06/09/13 — County pays $35K, ready to move foward with design/build

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County pays $35K, ready to move foward with design/build

By Steve Herring
Published in News on June 9, 2013 1:50 AM

Wayne County has paid $35,000 to RATIO Architects to terminate its contract with the company and is expecting to receive all of the firm's design work for the new Steele Memorial Library in Mount Olive by the end of the week.

Once the designs are in hand, the county will be able to proceed with drafting a request for qualifications for design/build teams interested in doing the work, Noelle Woods, county purchasing manager, told Wayne County commissioners during their Tuesday evening meeting.

Wayne County is one of the few counties in the state authorized by local legislation in the General Assembly to utilize the design/build approach for construction projects. Commissioners at their May 21 session asked that Ms. Woods make a presentation on the process.

An architect and general contractor form a design/build team that works under one contract with the project owner, in this case the county, to provide both design and construction services.

The local legislation authorizing the use of design/build also placed certain restrictions on the county, Ms. Woods said.

First, the county must pre-qualify and solicit at least three design/build teams to bid on a project. Second, it must receive at least three sealed proposals from those teams.

If three proposals are not received, the county can proceed with the proposals it has received provided the project has been publicly advertised for at least 30 days.

"We will do a request for qualifications and in that we will state the amount that we have budgeted for that project, or the amount per square foot that we are looking for," Ms. Woods said. "But as far as qualifications are concerned, they won't per se send us in a bid at the qualification point. They will know what our budgeted amount is."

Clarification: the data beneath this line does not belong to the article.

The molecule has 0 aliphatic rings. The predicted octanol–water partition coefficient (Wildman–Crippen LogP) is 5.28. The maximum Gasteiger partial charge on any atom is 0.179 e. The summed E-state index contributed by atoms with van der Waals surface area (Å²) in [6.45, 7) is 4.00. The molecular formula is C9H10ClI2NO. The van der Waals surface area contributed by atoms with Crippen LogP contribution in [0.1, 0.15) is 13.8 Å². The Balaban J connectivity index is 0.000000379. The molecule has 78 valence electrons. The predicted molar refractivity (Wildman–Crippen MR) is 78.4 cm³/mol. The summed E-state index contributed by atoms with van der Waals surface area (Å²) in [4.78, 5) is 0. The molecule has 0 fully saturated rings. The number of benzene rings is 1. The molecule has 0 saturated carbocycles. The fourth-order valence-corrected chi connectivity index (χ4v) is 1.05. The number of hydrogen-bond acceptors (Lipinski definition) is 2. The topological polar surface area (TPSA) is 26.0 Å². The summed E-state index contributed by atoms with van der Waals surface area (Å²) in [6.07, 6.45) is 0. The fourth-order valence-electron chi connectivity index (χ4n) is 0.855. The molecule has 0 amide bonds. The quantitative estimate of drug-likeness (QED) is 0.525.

In earlier meetings, commissioners set the amount at $120 per square foot. The Steele Memorial Library Steering Committee is reimbursing the $35,000 to the county.

Daughtery asked if the submitted qualifications would be given to the board's Facilities Committee to discuss possible "tweaking" of the plans.

"What we did with the Senior Center, which is what we will probably do here. We had eight that came back to us, design/build teams," Ms. Woods said. "I have had several companies call me already interested in doing this. So I feel like we will have quite a bit of interest in this.

"We will take whatever we receive and the committee will sit down and look at all of the proposals. They can interview all of them or make a short list. (The design/build teams) will come in and they will actually give us a proposal, show us a design. They will take our design we already have and go over it with us and kind of tell us what their ideas are to value engineer to make it better and cheaper than what we already have."

For example, the team might recommend moving a restroom from one area to another to possibly save money, Commissioner Joe Daughtery said.

That is correct, Ms. Woods said. The county also has the ability to negotiate with that team on pricing, she added.

Board Chairman Steve Keen asked Ms. Woods if something would be ready for the board by its June 18 meeting so that it could proceed on the library project.

Ms. Woods said that she would try.

"Once I receive the drawings, I will have to get with the facilities director, and we have to sit down and write the specifications out," she said. "Once we get that written, we have to set a meeting for the Facilities Committee. I understand there is a 48- hour (public) notice that we have to give for that.

"The committee will have to meet to go over the RFQ to approve. Once they approve it, then I would be ready to come back to say, 'We are ready.' I don't know that I can get that done in two weeks."

Keen encouraged the Facilities Committee to meet next week anyway.

At that time, the committee could at least be updated and a better timeline established, County Manager Lee Smith said.